There are many types of play for children, and they all have their importance.  Structured play allows children to learn rules, routines, and social skills under the guidance of an adult.  Free play, on the other hand, is about unstructured playtime where the adult’s role changes to be supportive and led by the child.

Allowing children time to engage in free play gives them the opportunity to explore their environments and the different things found in these environments.  They can learn to solve problems, and more importantly, they can be allowed to learn from mistakes and taking risks.  This all helps shape how they interpret the world and how they develop emotionally, socially, and cognitively.  It will allow them to build resilience and self-confidence.

So, how can you set this up for your kids?

You are responsible for choosing the play environment, which can be both indoors and outdoors, and for supplying the resources for your children to play. As the adult you can choose materials aimed at developing different skills for children, and from the observation of the children playing, you will know what interests they have and which activities they favour.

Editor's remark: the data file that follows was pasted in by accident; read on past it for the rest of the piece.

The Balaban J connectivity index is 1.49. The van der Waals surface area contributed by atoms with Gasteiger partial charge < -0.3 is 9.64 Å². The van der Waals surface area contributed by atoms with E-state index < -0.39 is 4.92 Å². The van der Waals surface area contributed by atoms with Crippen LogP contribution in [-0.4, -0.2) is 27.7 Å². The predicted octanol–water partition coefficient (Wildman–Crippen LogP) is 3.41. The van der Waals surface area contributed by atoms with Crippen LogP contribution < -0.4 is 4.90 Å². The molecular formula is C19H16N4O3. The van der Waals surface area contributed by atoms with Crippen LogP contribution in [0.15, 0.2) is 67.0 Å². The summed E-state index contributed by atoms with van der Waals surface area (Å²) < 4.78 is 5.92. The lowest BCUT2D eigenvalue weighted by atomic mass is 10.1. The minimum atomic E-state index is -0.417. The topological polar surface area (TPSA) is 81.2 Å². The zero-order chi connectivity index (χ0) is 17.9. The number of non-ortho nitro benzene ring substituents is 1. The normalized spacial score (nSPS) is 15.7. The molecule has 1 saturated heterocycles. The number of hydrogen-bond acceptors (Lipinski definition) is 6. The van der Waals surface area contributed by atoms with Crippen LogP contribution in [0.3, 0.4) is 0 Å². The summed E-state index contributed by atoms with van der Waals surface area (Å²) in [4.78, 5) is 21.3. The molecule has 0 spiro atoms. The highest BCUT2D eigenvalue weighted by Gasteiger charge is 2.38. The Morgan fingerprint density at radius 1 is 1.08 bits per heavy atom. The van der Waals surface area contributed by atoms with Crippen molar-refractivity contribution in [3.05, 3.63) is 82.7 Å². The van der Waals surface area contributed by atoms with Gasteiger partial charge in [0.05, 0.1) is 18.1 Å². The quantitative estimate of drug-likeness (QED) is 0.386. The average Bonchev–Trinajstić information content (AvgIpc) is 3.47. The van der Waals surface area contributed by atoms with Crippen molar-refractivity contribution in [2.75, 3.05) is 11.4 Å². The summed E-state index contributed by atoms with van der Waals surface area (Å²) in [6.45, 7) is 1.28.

The importance of allowing your child unscheduled and unstructured time to use their imagination, create their own play experience, and take the leading role is important.  It is, however, also vitally important to remember that the size of the play space doesn’t matter, as long as it’s safe, children can create and explore during their free play time.

Another important aspect of free play is that the adult’s role should remain passive.  Although this is much easier said than done, it’s important to remember that risk is an integral part of free play and sometimes adult’s being over cautious may reduce the opportunity of children challenging themselves.

Although free play is an important part of development and learning for children, as with all things in life, there are other types of play to balance alongside this.  For children to enhance their skills in all areas of development, such as language, and fine and gross motor skills, there are other types of play to include in their development, such as the structured play and they would enjoy in a Clamber Club class.

There are so many ways you can incorporate free play into your child’s day.  Just remember to have a safe environment for them to explore, take a step back from structure and routine, and let them take the lead in doing what they do best.